The Weight of Distance Learning

Let’s understand the weight of distance learning. The education system has struggled to apply known brain science and research on the impacts of trauma on mental health in children (and adults), as it applies to learning. More and more, studies are coming out about the impact of a global pandemic on a child's capacity to learn. They are failing in part, because they are stuck in an antiquated system of “this is how education is done” instead of “Let’s make this be a turning point in education.” A turning point in education focused on creativity and viewing learning as a lifelong process, rather than solely for 12 years of a child’s life. The fact remains, that there is no answer that every family will be happy with because we all in different positions.

I speak as a parent of two elementary school students, as a wife to a high school teacher, and as a child mental health provider of 20 years. Our education system has to change the expectations of the definition of success in this school year.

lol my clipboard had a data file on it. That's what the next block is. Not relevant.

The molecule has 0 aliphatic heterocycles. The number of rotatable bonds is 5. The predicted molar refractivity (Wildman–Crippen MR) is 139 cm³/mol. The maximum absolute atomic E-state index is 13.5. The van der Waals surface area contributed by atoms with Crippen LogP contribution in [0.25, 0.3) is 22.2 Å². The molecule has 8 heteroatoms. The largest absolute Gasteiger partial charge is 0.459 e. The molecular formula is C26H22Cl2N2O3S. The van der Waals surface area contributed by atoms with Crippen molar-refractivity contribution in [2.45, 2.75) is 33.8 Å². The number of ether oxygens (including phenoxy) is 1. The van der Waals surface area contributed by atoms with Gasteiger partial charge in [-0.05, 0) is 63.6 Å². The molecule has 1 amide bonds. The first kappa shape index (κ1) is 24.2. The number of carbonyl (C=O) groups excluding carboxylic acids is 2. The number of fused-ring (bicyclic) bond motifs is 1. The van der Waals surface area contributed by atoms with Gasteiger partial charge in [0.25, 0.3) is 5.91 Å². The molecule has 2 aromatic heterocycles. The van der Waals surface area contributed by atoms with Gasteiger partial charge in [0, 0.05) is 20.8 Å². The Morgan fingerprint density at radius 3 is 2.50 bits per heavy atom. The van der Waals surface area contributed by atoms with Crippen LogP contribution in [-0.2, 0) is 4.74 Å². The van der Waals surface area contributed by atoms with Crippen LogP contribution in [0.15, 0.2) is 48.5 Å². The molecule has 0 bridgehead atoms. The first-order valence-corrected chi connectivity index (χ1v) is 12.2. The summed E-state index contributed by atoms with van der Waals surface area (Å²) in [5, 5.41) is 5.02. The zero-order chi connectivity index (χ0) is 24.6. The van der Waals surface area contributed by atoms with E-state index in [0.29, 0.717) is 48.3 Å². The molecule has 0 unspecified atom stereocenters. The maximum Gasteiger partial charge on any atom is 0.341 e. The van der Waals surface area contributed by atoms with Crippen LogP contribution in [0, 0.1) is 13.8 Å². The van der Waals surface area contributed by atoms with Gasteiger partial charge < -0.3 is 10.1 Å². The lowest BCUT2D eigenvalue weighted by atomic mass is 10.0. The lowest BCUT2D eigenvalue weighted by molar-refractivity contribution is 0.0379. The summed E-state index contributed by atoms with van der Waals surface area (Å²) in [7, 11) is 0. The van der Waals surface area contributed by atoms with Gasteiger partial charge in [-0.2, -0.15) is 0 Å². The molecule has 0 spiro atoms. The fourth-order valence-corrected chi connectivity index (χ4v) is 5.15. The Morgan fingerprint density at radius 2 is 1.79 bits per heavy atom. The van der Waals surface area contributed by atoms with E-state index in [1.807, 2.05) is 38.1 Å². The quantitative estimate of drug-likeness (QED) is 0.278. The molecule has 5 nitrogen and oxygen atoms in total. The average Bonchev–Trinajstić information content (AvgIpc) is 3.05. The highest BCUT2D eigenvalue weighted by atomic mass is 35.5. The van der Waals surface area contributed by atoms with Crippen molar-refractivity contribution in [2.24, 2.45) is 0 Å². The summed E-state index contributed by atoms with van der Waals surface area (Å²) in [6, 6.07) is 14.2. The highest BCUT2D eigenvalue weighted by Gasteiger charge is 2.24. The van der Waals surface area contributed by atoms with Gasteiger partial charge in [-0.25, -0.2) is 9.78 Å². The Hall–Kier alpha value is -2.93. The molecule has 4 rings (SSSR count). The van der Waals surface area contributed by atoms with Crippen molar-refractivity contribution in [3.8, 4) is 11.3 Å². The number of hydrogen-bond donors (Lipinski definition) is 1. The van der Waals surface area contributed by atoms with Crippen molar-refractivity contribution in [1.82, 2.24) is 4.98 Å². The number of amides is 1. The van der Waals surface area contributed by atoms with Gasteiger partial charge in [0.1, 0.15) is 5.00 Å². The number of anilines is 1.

The pandemic changed everything about our lives. It became apparent quickly that while COVID 19 is highly contagious, so was emotional distress and mental health decline.

Parents and the community heard many districts say in September “we’re providing training on Social Emotional Learning (SEL) to teachers” and that the focus would be on making sure the students were capable of learning, because teachers would focus on the students emotional needs first.

Many districts have failed to provide teachers with trauma-informed learning strategies or even awareness of the impact trauma has on the learning brain. Many districts relied on programs and self-motivated teachers to learn how to put effective SEL practices in place. This failed attempt to develop a culture of SEL, has also failed to meet the demands that a pandemic places on both students and teachers.